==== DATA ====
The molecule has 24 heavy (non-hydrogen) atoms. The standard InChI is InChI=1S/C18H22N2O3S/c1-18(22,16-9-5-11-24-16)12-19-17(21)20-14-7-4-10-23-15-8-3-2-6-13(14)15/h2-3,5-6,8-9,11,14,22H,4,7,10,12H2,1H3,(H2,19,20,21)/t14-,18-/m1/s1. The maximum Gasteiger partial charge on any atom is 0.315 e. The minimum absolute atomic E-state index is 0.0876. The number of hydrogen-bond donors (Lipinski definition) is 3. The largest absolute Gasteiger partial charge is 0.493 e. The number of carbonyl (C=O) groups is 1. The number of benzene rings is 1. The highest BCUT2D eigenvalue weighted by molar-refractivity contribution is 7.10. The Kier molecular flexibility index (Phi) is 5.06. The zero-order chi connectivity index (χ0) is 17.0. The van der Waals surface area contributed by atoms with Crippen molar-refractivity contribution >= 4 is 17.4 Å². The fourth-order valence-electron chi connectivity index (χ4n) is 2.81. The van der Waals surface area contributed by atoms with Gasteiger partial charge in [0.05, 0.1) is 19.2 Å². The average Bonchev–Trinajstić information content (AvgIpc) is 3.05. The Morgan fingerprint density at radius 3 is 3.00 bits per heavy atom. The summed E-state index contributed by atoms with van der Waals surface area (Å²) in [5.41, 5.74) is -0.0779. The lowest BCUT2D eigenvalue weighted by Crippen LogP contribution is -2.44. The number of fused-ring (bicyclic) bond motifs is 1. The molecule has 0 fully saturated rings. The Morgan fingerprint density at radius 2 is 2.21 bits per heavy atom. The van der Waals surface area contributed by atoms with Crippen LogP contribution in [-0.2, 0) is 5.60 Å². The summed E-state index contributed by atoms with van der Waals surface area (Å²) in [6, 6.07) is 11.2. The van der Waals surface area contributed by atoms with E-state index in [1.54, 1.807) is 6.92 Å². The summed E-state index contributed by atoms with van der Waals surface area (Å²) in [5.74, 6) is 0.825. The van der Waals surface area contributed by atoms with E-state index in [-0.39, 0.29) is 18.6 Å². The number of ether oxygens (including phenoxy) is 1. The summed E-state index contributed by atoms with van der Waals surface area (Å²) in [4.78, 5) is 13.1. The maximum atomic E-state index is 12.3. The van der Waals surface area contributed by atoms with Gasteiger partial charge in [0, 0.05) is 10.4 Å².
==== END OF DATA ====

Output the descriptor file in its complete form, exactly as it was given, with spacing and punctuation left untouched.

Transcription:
The molecule has 24 heavy (non-hydrogen) atoms. The standard InChI is InChI=1S/C18H22N2O3S/c1-18(22,16-9-5-11-24-16)12-19-17(21)20-14-7-4-10-23-15-8-3-2-6-13(14)15/h2-3,5-6,8-9,11,14,22H,4,7,10,12H2,1H3,(H2,19,20,21)/t14-,18-/m1/s1. The maximum Gasteiger partial charge on any atom is 0.315 e. The minimum absolute atomic E-state index is 0.0876. The number of hydrogen-bond donors (Lipinski definition) is 3. The largest absolute Gasteiger partial charge is 0.493 e. The number of carbonyl (C=O) groups is 1. The number of benzene rings is 1. The highest BCUT2D eigenvalue weighted by molar-refractivity contribution is 7.10. The Kier molecular flexibility index (Phi) is 5.06. The zero-order chi connectivity index (χ0) is 17.0. The van der Waals surface area contributed by atoms with Crippen molar-refractivity contribution >= 4 is 17.4 Å². The fourth-order valence-electron chi connectivity index (χ4n) is 2.81. The van der Waals surface area contributed by atoms with Gasteiger partial charge in [0.05, 0.1) is 19.2 Å². The average Bonchev–Trinajstić information content (AvgIpc) is 3.05. The Morgan fingerprint density at radius 3 is 3.00 bits per heavy atom. The summed E-state index contributed by atoms with van der Waals surface area (Å²) in [5.41, 5.74) is -0.0779. The lowest BCUT2D eigenvalue weighted by Crippen LogP contribution is -2.44. The number of fused-ring (bicyclic) bond motifs is 1. The molecule has 0 fully saturated rings. The Morgan fingerprint density at radius 2 is 2.21 bits per heavy atom. The van der Waals surface area contributed by atoms with Crippen LogP contribution in [-0.2, 0) is 5.60 Å². The summed E-state index contributed by atoms with van der Waals surface area (Å²) in [6, 6.07) is 11.2. The van der Waals surface area contributed by atoms with E-state index in [1.54, 1.807) is 6.92 Å². The summed E-state index contributed by atoms with van der Waals surface area (Å²) in [5.74, 6) is 0.825. The van der Waals surface area contributed by atoms with E-state index in [-0.39, 0.29) is 18.6 Å². The number of ether oxygens (including phenoxy) is 1. The summed E-state index contributed by atoms with van der Waals surface area (Å²) in [4.78, 5) is 13.1. The maximum atomic E-state index is 12.3. The van der Waals surface area contributed by atoms with Gasteiger partial charge in [0, 0.05) is 10.4 Å².